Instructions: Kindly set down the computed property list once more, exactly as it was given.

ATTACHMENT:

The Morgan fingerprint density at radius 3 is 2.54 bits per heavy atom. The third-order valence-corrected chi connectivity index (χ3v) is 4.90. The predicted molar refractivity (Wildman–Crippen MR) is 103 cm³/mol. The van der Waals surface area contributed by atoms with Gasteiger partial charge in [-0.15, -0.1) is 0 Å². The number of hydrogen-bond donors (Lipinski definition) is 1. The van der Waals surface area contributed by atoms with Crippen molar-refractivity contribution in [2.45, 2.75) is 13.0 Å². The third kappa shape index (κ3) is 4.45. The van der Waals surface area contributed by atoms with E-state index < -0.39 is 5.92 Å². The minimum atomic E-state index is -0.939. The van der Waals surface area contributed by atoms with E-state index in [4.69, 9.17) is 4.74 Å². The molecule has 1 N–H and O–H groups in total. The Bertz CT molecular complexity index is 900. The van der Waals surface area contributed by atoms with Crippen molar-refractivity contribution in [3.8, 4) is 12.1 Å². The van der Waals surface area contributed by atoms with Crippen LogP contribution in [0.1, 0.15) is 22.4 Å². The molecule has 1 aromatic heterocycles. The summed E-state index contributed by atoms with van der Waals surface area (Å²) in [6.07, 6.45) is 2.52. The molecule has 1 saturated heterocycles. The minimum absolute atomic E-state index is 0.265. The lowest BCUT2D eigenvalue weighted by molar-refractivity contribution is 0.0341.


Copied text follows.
The Morgan fingerprint density at radius 3 is 2.54 bits per heavy atom. The third-order valence-corrected chi connectivity index (χ3v) is 4.90. The predicted molar refractivity (Wildman–Crippen MR) is 103 cm³/mol. The van der Waals surface area contributed by atoms with Gasteiger partial charge in [-0.15, -0.1) is 0 Å². The number of hydrogen-bond donors (Lipinski definition) is 1. The van der Waals surface area contributed by atoms with Crippen molar-refractivity contribution in [2.45, 2.75) is 13.0 Å². The third kappa shape index (κ3) is 4.45. The van der Waals surface area contributed by atoms with E-state index < -0.39 is 5.92 Å². The minimum atomic E-state index is -0.939. The van der Waals surface area contributed by atoms with E-state index in [4.69, 9.17) is 4.74 Å². The molecule has 1 N–H and O–H groups in total. The Bertz CT molecular complexity index is 900. The van der Waals surface area contributed by atoms with Crippen molar-refractivity contribution in [3.8, 4) is 12.1 Å². The van der Waals surface area contributed by atoms with Crippen LogP contribution in [0.1, 0.15) is 22.4 Å². The molecule has 1 aromatic heterocycles. The summed E-state index contributed by atoms with van der Waals surface area (Å²) in [6.07, 6.45) is 2.52. The molecule has 1 saturated heterocycles. The minimum absolute atomic E-state index is 0.265. The lowest BCUT2D eigenvalue weighted by molar-refractivity contribution is 0.0341.